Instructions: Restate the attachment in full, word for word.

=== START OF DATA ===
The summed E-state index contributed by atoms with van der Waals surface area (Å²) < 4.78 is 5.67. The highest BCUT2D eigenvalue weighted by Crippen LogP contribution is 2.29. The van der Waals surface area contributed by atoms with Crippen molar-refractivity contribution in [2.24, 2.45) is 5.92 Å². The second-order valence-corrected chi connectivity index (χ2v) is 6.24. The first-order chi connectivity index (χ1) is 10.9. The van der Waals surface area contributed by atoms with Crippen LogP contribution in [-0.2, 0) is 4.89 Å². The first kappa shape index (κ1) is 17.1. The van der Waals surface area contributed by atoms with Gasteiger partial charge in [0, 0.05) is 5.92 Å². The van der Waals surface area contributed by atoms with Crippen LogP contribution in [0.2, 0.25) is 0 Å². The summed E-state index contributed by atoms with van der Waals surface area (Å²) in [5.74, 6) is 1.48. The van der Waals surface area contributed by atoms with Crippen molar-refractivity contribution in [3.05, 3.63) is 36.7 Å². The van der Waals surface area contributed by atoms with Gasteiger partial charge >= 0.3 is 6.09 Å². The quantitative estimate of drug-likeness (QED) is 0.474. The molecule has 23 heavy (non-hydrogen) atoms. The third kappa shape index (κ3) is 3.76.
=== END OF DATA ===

The summed E-state index contributed by atoms with van der Waals surface area (Å²) < 4.78 is 5.67. The highest BCUT2D eigenvalue weighted by Crippen LogP contribution is 2.29. The van der Waals surface area contributed by atoms with Crippen molar-refractivity contribution in [2.24, 2.45) is 5.92 Å². The second-order valence-corrected chi connectivity index (χ2v) is 6.24. The first-order chi connectivity index (χ1) is 10.9. The van der Waals surface area contributed by atoms with Crippen LogP contribution in [-0.2, 0) is 4.89 Å². The first kappa shape index (κ1) is 17.1. The van der Waals surface area contributed by atoms with Gasteiger partial charge in [0, 0.05) is 5.92 Å². The van der Waals surface area contributed by atoms with Crippen LogP contribution in [0.2, 0.25) is 0 Å². The summed E-state index contributed by atoms with van der Waals surface area (Å²) in [5.74, 6) is 1.48. The van der Waals surface area contributed by atoms with Crippen molar-refractivity contribution in [3.05, 3.63) is 36.7 Å². The van der Waals surface area contributed by atoms with Gasteiger partial charge >= 0.3 is 6.09 Å². The quantitative estimate of drug-likeness (QED) is 0.474. The molecule has 23 heavy (non-hydrogen) atoms. The third kappa shape index (κ3) is 3.76.